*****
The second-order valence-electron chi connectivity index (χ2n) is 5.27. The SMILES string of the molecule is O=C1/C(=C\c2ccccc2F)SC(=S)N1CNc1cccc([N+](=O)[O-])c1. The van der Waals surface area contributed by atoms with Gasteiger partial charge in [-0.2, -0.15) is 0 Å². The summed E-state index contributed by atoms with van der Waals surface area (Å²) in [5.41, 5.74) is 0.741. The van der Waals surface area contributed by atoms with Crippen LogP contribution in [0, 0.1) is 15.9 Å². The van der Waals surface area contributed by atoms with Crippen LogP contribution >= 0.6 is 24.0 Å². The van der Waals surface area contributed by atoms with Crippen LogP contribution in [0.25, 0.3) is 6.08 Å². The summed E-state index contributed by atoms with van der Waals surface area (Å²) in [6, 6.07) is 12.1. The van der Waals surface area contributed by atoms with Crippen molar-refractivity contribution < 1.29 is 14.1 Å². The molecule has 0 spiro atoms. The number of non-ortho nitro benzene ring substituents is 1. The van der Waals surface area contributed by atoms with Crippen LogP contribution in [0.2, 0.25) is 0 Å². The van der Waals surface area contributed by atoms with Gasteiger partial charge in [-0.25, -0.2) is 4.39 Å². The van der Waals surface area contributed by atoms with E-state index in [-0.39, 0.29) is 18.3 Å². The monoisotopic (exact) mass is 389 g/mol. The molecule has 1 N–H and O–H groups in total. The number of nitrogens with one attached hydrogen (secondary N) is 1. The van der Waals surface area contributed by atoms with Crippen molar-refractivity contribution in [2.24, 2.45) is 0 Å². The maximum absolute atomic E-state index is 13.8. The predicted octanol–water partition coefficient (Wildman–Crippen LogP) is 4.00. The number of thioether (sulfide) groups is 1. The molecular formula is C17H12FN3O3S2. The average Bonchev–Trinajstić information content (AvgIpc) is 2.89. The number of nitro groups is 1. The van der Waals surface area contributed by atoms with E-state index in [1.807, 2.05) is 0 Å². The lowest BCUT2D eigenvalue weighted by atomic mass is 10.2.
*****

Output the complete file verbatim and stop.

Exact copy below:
The second-order valence-electron chi connectivity index (χ2n) is 5.27. The SMILES string of the molecule is O=C1/C(=C\c2ccccc2F)SC(=S)N1CNc1cccc([N+](=O)[O-])c1. The van der Waals surface area contributed by atoms with Gasteiger partial charge in [-0.2, -0.15) is 0 Å². The summed E-state index contributed by atoms with van der Waals surface area (Å²) in [5.41, 5.74) is 0.741. The van der Waals surface area contributed by atoms with Crippen LogP contribution in [0, 0.1) is 15.9 Å². The van der Waals surface area contributed by atoms with Crippen LogP contribution >= 0.6 is 24.0 Å². The van der Waals surface area contributed by atoms with Crippen LogP contribution in [0.25, 0.3) is 6.08 Å². The summed E-state index contributed by atoms with van der Waals surface area (Å²) in [6, 6.07) is 12.1. The van der Waals surface area contributed by atoms with Crippen molar-refractivity contribution < 1.29 is 14.1 Å². The molecule has 0 spiro atoms. The number of non-ortho nitro benzene ring substituents is 1. The van der Waals surface area contributed by atoms with Crippen LogP contribution in [0.2, 0.25) is 0 Å². The van der Waals surface area contributed by atoms with Gasteiger partial charge in [-0.25, -0.2) is 4.39 Å². The van der Waals surface area contributed by atoms with E-state index in [-0.39, 0.29) is 18.3 Å². The monoisotopic (exact) mass is 389 g/mol. The molecule has 1 N–H and O–H groups in total. The number of nitrogens with one attached hydrogen (secondary N) is 1. The van der Waals surface area contributed by atoms with Crippen molar-refractivity contribution in [2.24, 2.45) is 0 Å². The maximum absolute atomic E-state index is 13.8. The predicted octanol–water partition coefficient (Wildman–Crippen LogP) is 4.00. The number of thioether (sulfide) groups is 1. The molecular formula is C17H12FN3O3S2. The average Bonchev–Trinajstić information content (AvgIpc) is 2.89. The number of nitro groups is 1. The van der Waals surface area contributed by atoms with E-state index in [1.807, 2.05) is 0 Å². The lowest BCUT2D eigenvalue weighted by atomic mass is 10.2.